Probiotics in infant nutrition – Focus on B lactis

Probiotics are live microorganisms, which when consumed in adequate amounts, confer a health effect on the host. One of the most well-researched probiotic stain is Bifidobacterium lactis, a probiotic bacterium found in the human gut, supported by strong clinical data in infants demonstrating its effects on gut colonisation, immune support, diarrhoea, and necrotising enterocolitis. No safety concerns have been reported even with prolonged consumption of formulas supplemented with probiotics.[1]

In formula-fed, vaginally born infants, B lactis supplementation induced a colonisation rate of bifidobacteria close to that observed in breastfed infants at day 31.[2] Similarly, in breastfed C-section born infants, B lactis supplementation led to a healthier gut microbiota, with increased the cell counts of bifidobacteria, and reduced the cell counts of pathogenic enterobacteria and clostridia.[3],[4]

B lactis supplementation has also been demonstrated to significantly enhance faecal anti-poliovirus-specific IgA and anti-rotavirus-specific IgA secretion following immunisation, suggesting enhanced immune response in B lactis-supplemented infants.[5]

Studies are ongoing to explore the potential of combining the probiotic B lactis with the human milk oligosaccharide 2'-fucosyllactose (2'FL) – a bioactive component naturally found in breast milk – in a 100% whey, partially hydrolysed infant formula. Current data suggest that partially hydrolysed infant formula with 2'FL and B lactis is tolerated well, with measures of stooling, vomiting, spit-up, crying, and fussing comparable to that seen with the same formula without 2'FL.[6] Data also suggest that 2’FL may be associated with a lower rate of infection, specifically lower respiratory infections; further studies with focus on infection are warranted to confirm these observations.[7]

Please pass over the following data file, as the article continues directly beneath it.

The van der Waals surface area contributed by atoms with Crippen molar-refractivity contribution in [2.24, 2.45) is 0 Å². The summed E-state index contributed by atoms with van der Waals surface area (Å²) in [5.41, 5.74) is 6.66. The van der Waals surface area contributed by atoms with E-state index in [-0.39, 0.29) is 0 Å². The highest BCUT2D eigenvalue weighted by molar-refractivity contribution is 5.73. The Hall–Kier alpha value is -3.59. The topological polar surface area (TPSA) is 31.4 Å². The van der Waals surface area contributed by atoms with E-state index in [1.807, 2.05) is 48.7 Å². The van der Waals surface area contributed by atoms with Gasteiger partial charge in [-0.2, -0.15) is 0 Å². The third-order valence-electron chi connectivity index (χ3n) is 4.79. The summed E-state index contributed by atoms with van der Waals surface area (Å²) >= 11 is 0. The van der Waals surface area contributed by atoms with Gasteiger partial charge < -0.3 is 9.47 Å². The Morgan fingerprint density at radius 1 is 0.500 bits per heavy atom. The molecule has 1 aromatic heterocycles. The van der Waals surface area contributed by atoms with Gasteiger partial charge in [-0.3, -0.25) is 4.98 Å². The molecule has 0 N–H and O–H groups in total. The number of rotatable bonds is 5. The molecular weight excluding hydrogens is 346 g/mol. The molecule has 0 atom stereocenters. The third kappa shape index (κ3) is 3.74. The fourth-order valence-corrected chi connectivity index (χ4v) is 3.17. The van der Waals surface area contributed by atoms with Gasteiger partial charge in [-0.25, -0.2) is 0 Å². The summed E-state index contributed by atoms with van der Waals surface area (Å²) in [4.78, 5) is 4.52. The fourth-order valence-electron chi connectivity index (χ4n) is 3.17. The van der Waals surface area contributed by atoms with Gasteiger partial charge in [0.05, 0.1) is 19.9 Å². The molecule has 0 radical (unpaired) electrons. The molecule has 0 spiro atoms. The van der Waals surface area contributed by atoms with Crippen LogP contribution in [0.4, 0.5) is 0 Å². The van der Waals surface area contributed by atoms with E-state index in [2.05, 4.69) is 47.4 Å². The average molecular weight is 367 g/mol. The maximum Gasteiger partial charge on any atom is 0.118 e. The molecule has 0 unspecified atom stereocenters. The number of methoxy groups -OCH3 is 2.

In summary, the gut microbiota plays an important role in immune development during infancy; breastfeeding must be promoted to support the establishment of a healthy gut microbiota. In cases where breastfeeding is not possible, an infant formula with HMOs and probiotics may help positively influence the gut microbiota. Not all probiotics are the same; amongst the many probiotics, B lactis is one of the more well-researched strains that has been shown to confer clinically relevant benefits.[8]

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References

[1] Saavedra JM, et al. Am J Clin Nutr. 2004 Feb;79(2):261-7.

[2] Langhendries JP, et al. J Pediatr Gastroenterol Nutr. 1995 Aug;21(2):177-81.

[3] Mohan R, et al. J Clin Microbiol. 2006 Nov;44(11):4025-31.

[4] Yuniaty T, et al. Paediatr Indones 2013; 53:89-98.

[5] Holscher HD, et al. J Parenter Enteral Nutr. 2012 Jan;36(1 Suppl):106S-17S.

[6] Storm HM, et al. Glob Pediatr Health. 2019 Mar 15;6:2333794X19833995.

[7] Sprenger N, et al. Nestle Nutr Inst Workshop Ser. 2019;90:43-56.

[8] Thomas DW, et al. Pediatrics. 2010 Dec;126(6):1217-31.